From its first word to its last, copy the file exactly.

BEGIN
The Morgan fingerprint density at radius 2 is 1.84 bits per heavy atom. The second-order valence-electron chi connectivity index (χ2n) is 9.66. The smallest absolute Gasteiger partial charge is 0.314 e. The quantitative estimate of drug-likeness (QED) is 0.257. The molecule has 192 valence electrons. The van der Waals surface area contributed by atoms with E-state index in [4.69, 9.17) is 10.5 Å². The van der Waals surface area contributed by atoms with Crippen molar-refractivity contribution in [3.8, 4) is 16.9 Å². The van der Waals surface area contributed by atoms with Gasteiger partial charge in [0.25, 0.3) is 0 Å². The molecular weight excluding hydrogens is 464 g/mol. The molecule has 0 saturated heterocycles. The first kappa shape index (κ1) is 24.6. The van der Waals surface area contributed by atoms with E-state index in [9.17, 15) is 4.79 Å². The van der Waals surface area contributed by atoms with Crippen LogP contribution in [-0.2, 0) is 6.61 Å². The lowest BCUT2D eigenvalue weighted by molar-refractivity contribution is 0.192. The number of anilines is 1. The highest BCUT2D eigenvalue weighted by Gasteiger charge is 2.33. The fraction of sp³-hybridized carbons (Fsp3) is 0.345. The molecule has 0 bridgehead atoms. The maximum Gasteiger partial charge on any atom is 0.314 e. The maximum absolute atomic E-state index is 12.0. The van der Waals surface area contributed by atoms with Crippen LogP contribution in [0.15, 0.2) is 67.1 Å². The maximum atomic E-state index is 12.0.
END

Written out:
The Morgan fingerprint density at radius 2 is 1.84 bits per heavy atom. The second-order valence-electron chi connectivity index (χ2n) is 9.66. The smallest absolute Gasteiger partial charge is 0.314 e. The quantitative estimate of drug-likeness (QED) is 0.257. The molecule has 192 valence electrons. The van der Waals surface area contributed by atoms with E-state index in [4.69, 9.17) is 10.5 Å². The van der Waals surface area contributed by atoms with Crippen molar-refractivity contribution in [3.8, 4) is 16.9 Å². The van der Waals surface area contributed by atoms with Gasteiger partial charge in [0.25, 0.3) is 0 Å². The molecular weight excluding hydrogens is 464 g/mol. The molecule has 0 saturated heterocycles. The first kappa shape index (κ1) is 24.6. The van der Waals surface area contributed by atoms with E-state index in [9.17, 15) is 4.79 Å². The van der Waals surface area contributed by atoms with Crippen LogP contribution in [-0.2, 0) is 6.61 Å². The lowest BCUT2D eigenvalue weighted by molar-refractivity contribution is 0.192. The number of anilines is 1. The highest BCUT2D eigenvalue weighted by Gasteiger charge is 2.33. The fraction of sp³-hybridized carbons (Fsp3) is 0.345. The molecule has 0 bridgehead atoms. The maximum Gasteiger partial charge on any atom is 0.314 e. The maximum absolute atomic E-state index is 12.0. The van der Waals surface area contributed by atoms with Crippen LogP contribution in [0.15, 0.2) is 67.1 Å². The maximum atomic E-state index is 12.0.